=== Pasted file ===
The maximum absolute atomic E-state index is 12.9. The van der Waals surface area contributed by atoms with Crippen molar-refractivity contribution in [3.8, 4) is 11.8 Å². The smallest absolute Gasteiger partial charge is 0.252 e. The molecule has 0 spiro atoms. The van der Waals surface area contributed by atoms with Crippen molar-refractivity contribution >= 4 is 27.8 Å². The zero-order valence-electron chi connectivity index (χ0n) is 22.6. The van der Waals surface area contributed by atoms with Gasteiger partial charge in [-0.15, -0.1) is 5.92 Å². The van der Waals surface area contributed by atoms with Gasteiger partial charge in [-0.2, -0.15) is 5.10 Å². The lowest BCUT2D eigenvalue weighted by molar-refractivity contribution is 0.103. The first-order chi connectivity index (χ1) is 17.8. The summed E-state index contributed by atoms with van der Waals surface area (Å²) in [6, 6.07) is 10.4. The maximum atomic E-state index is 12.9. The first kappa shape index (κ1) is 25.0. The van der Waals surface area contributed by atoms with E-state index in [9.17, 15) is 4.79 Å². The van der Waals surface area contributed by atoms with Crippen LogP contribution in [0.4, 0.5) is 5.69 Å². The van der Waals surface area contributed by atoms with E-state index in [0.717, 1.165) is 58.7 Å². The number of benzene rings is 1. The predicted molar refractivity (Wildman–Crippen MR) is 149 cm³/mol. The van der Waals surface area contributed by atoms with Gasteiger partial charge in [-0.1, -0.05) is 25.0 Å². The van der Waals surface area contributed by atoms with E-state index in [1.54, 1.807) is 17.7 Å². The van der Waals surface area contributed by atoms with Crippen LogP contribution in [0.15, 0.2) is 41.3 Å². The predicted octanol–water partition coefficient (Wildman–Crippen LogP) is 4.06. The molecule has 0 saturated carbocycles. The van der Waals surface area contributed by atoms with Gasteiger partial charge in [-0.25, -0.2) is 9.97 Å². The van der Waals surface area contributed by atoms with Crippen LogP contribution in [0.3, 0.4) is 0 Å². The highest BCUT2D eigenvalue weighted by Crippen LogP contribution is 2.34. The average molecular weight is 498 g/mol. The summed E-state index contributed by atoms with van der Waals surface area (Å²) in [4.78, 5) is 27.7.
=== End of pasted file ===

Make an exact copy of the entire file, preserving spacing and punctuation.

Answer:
The maximum absolute atomic E-state index is 12.9. The van der Waals surface area contributed by atoms with Crippen molar-refractivity contribution in [3.8, 4) is 11.8 Å². The smallest absolute Gasteiger partial charge is 0.252 e. The molecule has 0 spiro atoms. The van der Waals surface area contributed by atoms with Crippen molar-refractivity contribution >= 4 is 27.8 Å². The zero-order valence-electron chi connectivity index (χ0n) is 22.6. The van der Waals surface area contributed by atoms with Gasteiger partial charge in [-0.15, -0.1) is 5.92 Å². The van der Waals surface area contributed by atoms with Gasteiger partial charge in [-0.2, -0.15) is 5.10 Å². The lowest BCUT2D eigenvalue weighted by molar-refractivity contribution is 0.103. The first-order chi connectivity index (χ1) is 17.8. The summed E-state index contributed by atoms with van der Waals surface area (Å²) in [6, 6.07) is 10.4. The maximum atomic E-state index is 12.9. The first kappa shape index (κ1) is 25.0. The van der Waals surface area contributed by atoms with E-state index in [9.17, 15) is 4.79 Å². The van der Waals surface area contributed by atoms with Crippen LogP contribution in [0.4, 0.5) is 5.69 Å². The van der Waals surface area contributed by atoms with E-state index in [0.717, 1.165) is 58.7 Å². The number of benzene rings is 1. The predicted molar refractivity (Wildman–Crippen MR) is 149 cm³/mol. The van der Waals surface area contributed by atoms with Gasteiger partial charge in [-0.1, -0.05) is 25.0 Å². The van der Waals surface area contributed by atoms with E-state index in [1.54, 1.807) is 17.7 Å². The van der Waals surface area contributed by atoms with Crippen LogP contribution in [0.15, 0.2) is 41.3 Å². The predicted octanol–water partition coefficient (Wildman–Crippen LogP) is 4.06. The molecule has 0 saturated carbocycles. The van der Waals surface area contributed by atoms with Gasteiger partial charge in [-0.25, -0.2) is 9.97 Å². The van der Waals surface area contributed by atoms with Crippen LogP contribution in [0.3, 0.4) is 0 Å². The highest BCUT2D eigenvalue weighted by Crippen LogP contribution is 2.34. The average molecular weight is 498 g/mol. The summed E-state index contributed by atoms with van der Waals surface area (Å²) in [4.78, 5) is 27.7.